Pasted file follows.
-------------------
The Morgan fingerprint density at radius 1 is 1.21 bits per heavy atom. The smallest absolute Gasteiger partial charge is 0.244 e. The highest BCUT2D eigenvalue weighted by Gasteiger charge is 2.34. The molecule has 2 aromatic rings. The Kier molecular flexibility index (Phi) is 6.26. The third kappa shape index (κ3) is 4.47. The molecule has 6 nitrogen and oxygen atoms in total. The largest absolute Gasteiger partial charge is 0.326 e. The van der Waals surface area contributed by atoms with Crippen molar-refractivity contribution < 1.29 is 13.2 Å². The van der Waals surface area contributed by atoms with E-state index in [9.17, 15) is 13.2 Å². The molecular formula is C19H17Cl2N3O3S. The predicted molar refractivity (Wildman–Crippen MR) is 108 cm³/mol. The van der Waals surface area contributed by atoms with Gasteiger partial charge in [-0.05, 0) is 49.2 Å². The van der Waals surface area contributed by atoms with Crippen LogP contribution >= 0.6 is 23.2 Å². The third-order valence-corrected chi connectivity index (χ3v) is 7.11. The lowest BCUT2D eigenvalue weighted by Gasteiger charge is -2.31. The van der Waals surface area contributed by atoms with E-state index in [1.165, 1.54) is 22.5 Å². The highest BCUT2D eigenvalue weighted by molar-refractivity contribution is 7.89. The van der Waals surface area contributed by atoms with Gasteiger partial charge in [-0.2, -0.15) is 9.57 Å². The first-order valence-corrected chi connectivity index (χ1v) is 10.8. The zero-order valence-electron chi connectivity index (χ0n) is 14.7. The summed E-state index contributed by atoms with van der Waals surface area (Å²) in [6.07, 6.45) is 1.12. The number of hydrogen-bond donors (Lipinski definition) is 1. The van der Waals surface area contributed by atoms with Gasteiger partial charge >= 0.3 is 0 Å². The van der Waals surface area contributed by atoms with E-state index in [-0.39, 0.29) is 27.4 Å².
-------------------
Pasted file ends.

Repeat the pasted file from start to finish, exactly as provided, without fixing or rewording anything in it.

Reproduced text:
The Morgan fingerprint density at radius 1 is 1.21 bits per heavy atom. The smallest absolute Gasteiger partial charge is 0.244 e. The highest BCUT2D eigenvalue weighted by Gasteiger charge is 2.34. The molecule has 2 aromatic rings. The Kier molecular flexibility index (Phi) is 6.26. The third kappa shape index (κ3) is 4.47. The molecule has 6 nitrogen and oxygen atoms in total. The largest absolute Gasteiger partial charge is 0.326 e. The van der Waals surface area contributed by atoms with Crippen molar-refractivity contribution < 1.29 is 13.2 Å². The van der Waals surface area contributed by atoms with E-state index in [9.17, 15) is 13.2 Å². The molecular formula is C19H17Cl2N3O3S. The predicted molar refractivity (Wildman–Crippen MR) is 108 cm³/mol. The van der Waals surface area contributed by atoms with Gasteiger partial charge in [-0.05, 0) is 49.2 Å². The van der Waals surface area contributed by atoms with Crippen LogP contribution >= 0.6 is 23.2 Å². The third-order valence-corrected chi connectivity index (χ3v) is 7.11. The lowest BCUT2D eigenvalue weighted by Gasteiger charge is -2.31. The van der Waals surface area contributed by atoms with E-state index in [1.165, 1.54) is 22.5 Å². The highest BCUT2D eigenvalue weighted by molar-refractivity contribution is 7.89. The van der Waals surface area contributed by atoms with Gasteiger partial charge in [-0.2, -0.15) is 9.57 Å². The first-order valence-corrected chi connectivity index (χ1v) is 10.8. The zero-order valence-electron chi connectivity index (χ0n) is 14.7. The summed E-state index contributed by atoms with van der Waals surface area (Å²) in [6.07, 6.45) is 1.12. The number of hydrogen-bond donors (Lipinski definition) is 1. The van der Waals surface area contributed by atoms with Gasteiger partial charge >= 0.3 is 0 Å². The van der Waals surface area contributed by atoms with E-state index in [-0.39, 0.29) is 27.4 Å².